Objective—To determine and compare the abomasal emptying rates in calves suckling milk replacer or an isotonic or hypertonic solution of NaHCO3 or glucose.
Animals—5 male Holstein-Friesian calves that were < 30 days of age.
Procedures—Calves were fed 2 L of milk replacer or isotonic (300 mOsm/L) or hypertonic (600 mOsm/L) solutions of NaHCO3 or glucose containing acetaminophen (50 mg/kg). Venous blood samples and transabdominal ultrasonographic abomasal dimensions were obtained periodically after feeding, and abomasal luminal pH was continuously monitored by placement of a luminal pH electrode through an abomasal cannula. Abomasal emptying rate was assessed by the time to maximal plasma acetaminophen concentration, ultrasonographic determination of the half-time of abomasal emptying, and the time for luminal pH to return to within 1 pH unit of the preprandial value.
Results—Hypertonic NaHCO3 solution was emptied slower than an isotonic NaHCO3 solution, isotonic glucose solution was emptied slower than an isotonic NaHCO3 solution, and hypertonic glucose solution emptied slower than an isotonic glucose solution.
Conclusions and Clinical Relevance—An electrolyte solution for oral administration with a high osmolarity and glucose concentration may lead to a slower resuscitation of dehydrated diarrheic calves because such solutions decrease the abomasal emptying rate and therefore the rate of solution delivery to the small intestine. Whether slowing of the abomasal emptying rate in dehydrated diarrheic calves suckling an oral electrolyte solution is clinically important remains to be determined.
Objective—To determine the degree of agreement between 2 analyzers for measurement of total CO2 concentration (ctCO2) in equine plasma.
Animals—6 healthy untrained horses, 6 trained Standardbreds undergoing a simulated race protocol, and 135 trained Standardbreds at a racetrack.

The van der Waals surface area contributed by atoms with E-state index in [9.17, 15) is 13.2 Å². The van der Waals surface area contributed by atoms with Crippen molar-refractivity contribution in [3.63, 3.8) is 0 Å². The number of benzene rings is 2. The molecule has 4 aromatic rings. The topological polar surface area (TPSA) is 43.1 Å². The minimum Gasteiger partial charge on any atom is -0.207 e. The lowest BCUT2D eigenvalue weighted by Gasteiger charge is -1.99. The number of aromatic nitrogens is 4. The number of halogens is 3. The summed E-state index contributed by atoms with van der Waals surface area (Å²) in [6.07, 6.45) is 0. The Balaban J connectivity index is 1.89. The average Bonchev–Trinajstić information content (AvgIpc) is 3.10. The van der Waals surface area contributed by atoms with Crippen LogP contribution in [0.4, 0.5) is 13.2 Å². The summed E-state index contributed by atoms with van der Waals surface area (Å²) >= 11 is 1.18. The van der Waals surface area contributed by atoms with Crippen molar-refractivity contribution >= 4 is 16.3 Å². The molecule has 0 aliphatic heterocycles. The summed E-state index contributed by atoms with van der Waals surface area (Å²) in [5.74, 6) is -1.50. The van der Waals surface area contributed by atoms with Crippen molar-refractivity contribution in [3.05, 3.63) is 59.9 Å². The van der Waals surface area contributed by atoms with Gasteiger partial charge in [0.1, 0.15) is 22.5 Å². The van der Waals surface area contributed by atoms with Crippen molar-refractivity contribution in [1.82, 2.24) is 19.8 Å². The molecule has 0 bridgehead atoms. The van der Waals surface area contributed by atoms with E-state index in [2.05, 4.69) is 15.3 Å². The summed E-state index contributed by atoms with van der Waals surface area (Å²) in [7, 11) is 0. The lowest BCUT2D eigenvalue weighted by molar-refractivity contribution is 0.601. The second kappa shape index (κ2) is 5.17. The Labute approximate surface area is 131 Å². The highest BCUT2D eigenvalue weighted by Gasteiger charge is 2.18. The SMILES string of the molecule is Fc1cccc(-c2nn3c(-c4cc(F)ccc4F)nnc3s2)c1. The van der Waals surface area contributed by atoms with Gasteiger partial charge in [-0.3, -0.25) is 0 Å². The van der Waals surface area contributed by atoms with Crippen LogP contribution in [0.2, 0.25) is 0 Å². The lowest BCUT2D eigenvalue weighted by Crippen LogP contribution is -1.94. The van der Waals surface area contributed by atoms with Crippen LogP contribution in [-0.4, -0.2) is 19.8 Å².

Procedures—Jugular venous blood samples were obtained from all horses. Two analyzers (commonly used analyzer A and less expensive analyzer B) were used to measure plasma ctCO2 in each sample. Validation of both analyzers was conducted in accordance with guidelines established by the Clinical and Laboratory Standards Institute and involved characterization of linearity, total analytic error, and bias estimation.
Results—Total analytic error (instrument SD) was 0.58 mmol/L (coefficient of variation, 1.6%) and 0.49 mmol/L (coefficient of variation, 1.4%) for analyzers A and B, respectively, when measuring an aqueous standard containing 36.0 mmol of CO2/L. A 1 g/L decrease in plasma protein concentration corresponded to an increase in ctCO2 measured with analyzer B of 0.065 mmol/L. A difference plot indicated that analyzer B produced values 2.7% higher than analyzer A for 103 samples from the 6 trained and exercised Standardbreds (mean plasma protein concentration, 67 g/L).
Conclusions and Clinical Relevance—Analyzer B provided adequate precision and linearity for measurement of ctCO2 from 5 to 40 mmol/L and was therefore suitable for measuring ctCO2 in equine plasma, provided allowances are made for changes in plasma protein concentration.
Objective—To determine the effects of a commercially
available orally administered antacid agent containing
aluminum hydroxide and magnesium hydroxide
on abomasal luminal pH in clinically normal milkfed
Animals—5 male dairy calves.
Procedure—Throughout the study, calves were fed
milk replacer at 7:30 AM and 7:30 PM. Cannulae for pH
electrodes were placed in the abomasal body and
pyloric antrum. Treatments consisted of oral administration
of a high (50 ml) or low (25 ml) dose of the
antacid agent and oral administration of milk replacer
alone (control). Antacid was given at 7:30 AM, 3:30 PM,
and 11:30 PM, and luminal pH was monitored continuously
for 24 hours, beginning 15 minutes before
administration of the first dose of antacid.
Results—Administration of the first dose of antacid
at the time of the morning feeding resulted in an
increase in mean abomasal body luminal pH of < 1 pH
unit, whereas administration of the second and third